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SF tech's bitter battle over taxes and homelessness

Illustration: Sarah Grillo/Axios

An upcoming ballot measure that would tax large businesses is pitting San Francisco tech leaders against one another — and highlighting differences among the industry’s leadership over how business principles should shape civic spending.

Why it matters: As the tech industry continues to amass wealth and power, it's increasingly projecting its philosophies and methods into local political battles.

Details: Proposition C — or “Prop C” for short — would add a tax of between 0.175% and 0.690% on San Francisco businesses with at least $50 million in gross receipts or more. The proceeds from the tax would go into a fund that would be exclusively used towards combating homelessness.

  • If passed, the measure is expected to raise about $300 million in 2019, roughly doubling the city’s current spending on homelessness.

Proponents are saying that San Francisco’s homelessness crisis is dire and the city needs more funds and resources — and rich businesses should help more.

  • “This is a crisis of inequality — we have over 70 billionaires in San Francisco,” Salesforce CEO Marc Benioff told Axios’s Dan Primack on Wednesday. “We’re fighting over pennies,” added Benioff, whose company is the largest private employer in San Francisco.
  • Benioff also told the Guardian that the mayor recently ask him to personally donate $8 million for a shelter, illustrating the city's need for more money to help the homeless.
  • Some also say that large tech companies — like Twitter — have not paid their fair share to the city after receiving advantageous tax breaks that helped them hire aggressively, aggravating the city's housing crisis.

Opponents are saying San Francisco already spends a lot on the issue — and since the problem persists, the city should get a better plan instead of throwing more money at it.

  • “All we seek is a coherent approach,” writes Sequoia Capital partner Michael Moritz in the Wall Street Journal. “Only a systematic plan that can be monitored, measured and tuned—and that deals with all aspects of homelessness—will bring about change.”
  • Opponents of the measure point to what they see as already significant amounts the city spends on homelessness, but supporters say much of San Francisco's existing budget on the issue goes to housing subsidies and helping people keep their homes (such as fighting evictions), rather than to services for the homeless.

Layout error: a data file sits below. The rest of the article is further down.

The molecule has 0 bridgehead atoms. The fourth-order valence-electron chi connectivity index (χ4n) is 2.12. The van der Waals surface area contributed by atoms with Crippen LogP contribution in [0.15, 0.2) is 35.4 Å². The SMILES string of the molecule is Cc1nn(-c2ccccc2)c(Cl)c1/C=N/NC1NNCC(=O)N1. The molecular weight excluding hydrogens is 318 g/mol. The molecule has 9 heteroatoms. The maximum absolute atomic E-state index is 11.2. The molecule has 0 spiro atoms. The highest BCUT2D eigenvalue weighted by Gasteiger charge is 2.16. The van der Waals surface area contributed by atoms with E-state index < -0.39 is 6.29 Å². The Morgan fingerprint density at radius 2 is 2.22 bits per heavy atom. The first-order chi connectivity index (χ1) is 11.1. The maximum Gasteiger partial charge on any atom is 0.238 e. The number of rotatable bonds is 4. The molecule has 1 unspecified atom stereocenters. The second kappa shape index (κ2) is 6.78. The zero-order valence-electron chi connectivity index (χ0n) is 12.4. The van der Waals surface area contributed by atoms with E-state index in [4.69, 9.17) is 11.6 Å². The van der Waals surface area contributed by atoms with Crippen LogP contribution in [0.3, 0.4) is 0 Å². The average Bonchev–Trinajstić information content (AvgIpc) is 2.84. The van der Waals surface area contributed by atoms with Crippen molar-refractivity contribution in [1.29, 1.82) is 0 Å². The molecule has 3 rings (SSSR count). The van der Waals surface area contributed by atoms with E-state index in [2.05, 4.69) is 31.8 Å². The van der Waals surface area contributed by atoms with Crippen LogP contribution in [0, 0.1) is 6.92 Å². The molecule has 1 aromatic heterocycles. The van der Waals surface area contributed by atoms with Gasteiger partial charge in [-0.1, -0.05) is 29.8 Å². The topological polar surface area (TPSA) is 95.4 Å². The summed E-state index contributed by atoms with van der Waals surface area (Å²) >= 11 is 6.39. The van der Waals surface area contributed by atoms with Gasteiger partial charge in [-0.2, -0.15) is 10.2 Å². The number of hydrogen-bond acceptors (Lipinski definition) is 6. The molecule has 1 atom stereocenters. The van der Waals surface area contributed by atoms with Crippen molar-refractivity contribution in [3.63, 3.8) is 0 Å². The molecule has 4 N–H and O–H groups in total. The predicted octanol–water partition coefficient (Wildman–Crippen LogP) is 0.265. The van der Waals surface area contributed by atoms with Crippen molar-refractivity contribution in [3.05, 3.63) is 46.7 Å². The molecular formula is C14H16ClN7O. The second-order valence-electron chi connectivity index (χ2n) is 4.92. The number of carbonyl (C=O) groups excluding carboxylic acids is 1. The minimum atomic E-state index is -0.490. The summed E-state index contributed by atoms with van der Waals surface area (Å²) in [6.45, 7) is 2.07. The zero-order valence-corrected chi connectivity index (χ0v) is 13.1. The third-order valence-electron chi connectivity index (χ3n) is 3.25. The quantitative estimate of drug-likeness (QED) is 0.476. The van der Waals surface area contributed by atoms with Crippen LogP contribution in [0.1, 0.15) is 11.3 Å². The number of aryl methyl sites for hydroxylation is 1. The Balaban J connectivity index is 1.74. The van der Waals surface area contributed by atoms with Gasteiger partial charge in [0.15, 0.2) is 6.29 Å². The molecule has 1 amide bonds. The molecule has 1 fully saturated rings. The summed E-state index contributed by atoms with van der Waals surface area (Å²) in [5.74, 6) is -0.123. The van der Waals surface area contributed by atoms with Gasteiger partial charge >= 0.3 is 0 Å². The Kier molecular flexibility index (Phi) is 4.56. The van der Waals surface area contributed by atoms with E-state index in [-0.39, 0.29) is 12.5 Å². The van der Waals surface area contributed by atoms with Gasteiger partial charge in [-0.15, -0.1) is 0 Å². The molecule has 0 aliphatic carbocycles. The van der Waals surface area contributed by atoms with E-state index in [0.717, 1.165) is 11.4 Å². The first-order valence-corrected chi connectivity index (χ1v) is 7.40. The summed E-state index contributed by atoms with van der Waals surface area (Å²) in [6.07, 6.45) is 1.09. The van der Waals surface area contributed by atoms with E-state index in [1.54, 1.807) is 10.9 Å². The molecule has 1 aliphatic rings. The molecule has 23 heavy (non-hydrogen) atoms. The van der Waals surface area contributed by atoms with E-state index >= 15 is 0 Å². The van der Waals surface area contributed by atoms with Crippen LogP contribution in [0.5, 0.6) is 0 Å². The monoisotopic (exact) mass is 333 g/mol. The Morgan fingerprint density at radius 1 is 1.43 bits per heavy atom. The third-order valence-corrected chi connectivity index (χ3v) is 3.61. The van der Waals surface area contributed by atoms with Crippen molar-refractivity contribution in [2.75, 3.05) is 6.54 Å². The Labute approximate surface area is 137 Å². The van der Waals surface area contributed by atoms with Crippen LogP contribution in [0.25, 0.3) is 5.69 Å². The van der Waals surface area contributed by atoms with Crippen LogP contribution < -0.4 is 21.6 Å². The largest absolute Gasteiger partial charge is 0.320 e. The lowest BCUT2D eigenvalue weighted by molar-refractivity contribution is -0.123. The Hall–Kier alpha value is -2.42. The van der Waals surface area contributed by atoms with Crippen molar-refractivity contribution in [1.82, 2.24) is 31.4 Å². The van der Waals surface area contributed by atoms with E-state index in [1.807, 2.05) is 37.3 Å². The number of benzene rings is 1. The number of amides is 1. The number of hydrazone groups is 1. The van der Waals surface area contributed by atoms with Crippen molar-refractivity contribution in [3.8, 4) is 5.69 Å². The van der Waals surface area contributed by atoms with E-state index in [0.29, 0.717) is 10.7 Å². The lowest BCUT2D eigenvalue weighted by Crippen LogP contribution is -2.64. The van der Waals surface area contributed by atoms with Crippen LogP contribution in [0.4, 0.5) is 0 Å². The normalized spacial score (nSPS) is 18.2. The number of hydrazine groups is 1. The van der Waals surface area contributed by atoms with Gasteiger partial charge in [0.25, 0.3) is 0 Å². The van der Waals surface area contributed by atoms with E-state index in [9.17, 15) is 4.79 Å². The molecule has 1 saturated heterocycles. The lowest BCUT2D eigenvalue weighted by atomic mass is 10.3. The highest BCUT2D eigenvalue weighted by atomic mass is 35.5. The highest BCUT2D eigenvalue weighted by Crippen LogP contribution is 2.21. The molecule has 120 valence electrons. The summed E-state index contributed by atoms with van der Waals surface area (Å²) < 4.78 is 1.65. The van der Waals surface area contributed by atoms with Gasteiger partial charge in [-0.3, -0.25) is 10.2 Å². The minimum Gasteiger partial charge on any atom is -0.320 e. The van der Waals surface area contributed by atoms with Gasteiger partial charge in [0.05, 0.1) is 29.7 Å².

• Opponents like the San Francisco Chamber of Commerce argue that it will result in job loss (city economist Ted Egan had predicted a loss of 725 to 875 jobs annually), and others like Square and Twitter CEO Jack Dorsey, along with Stripe’s co-founders, point to the mayor’s opposition to the measure. They want to give her a shot at tackling the issue, including auditing the current strategies and spending, before rushing to taxes, they say.
  • Dorsey has pointed out that financial services companies like Square (about $20 million) and Stripe would get taxed more than software companies like Salesforce (about $10 million), even though Salesforce is much larger.
  • Some opponents also argue that a tax for a single purpose isn’t a flexible approach. Should the city want to change the tax and its purpose, it would need another ballot measure to do so. (At the same time, this would also ensure that the funds can’t be cannibalized by a future city government with other priorities.)

The big picture: It’s no surprise to see businesses are opposing a tax, but the arguments from opponents in this battle reflect the thinking of today’s internet entrepreneurs.

  • Mirroring the framework of venture capital, this generation of internet entrepreneurs looks for clear, measurable results from their gifts.
  • Taxes take resources from companies' control and place them under public direction instead — a move that many citizens might welcome, but some entrepreneurs see as undermining their ability to achieve results.
  • Take Facebook CEO Mark Zuckerberg and his wife’s philanthropic organization, the Chan Zuckerberg Initiative — instead of a foundation, it’s set up so that, along with charitable giving, it can also invest or acquire companies, and build its own projects to tackle ambitious projects like curing all human disease and overhauling K-12 education.
  • Stripe’s support of more housing development is another example — a free-market way to address the lack of affordable housing in the region.

Go deeper:

Correction: An earlier version of this story incorrectly said Square took a tax break in San Francisco.

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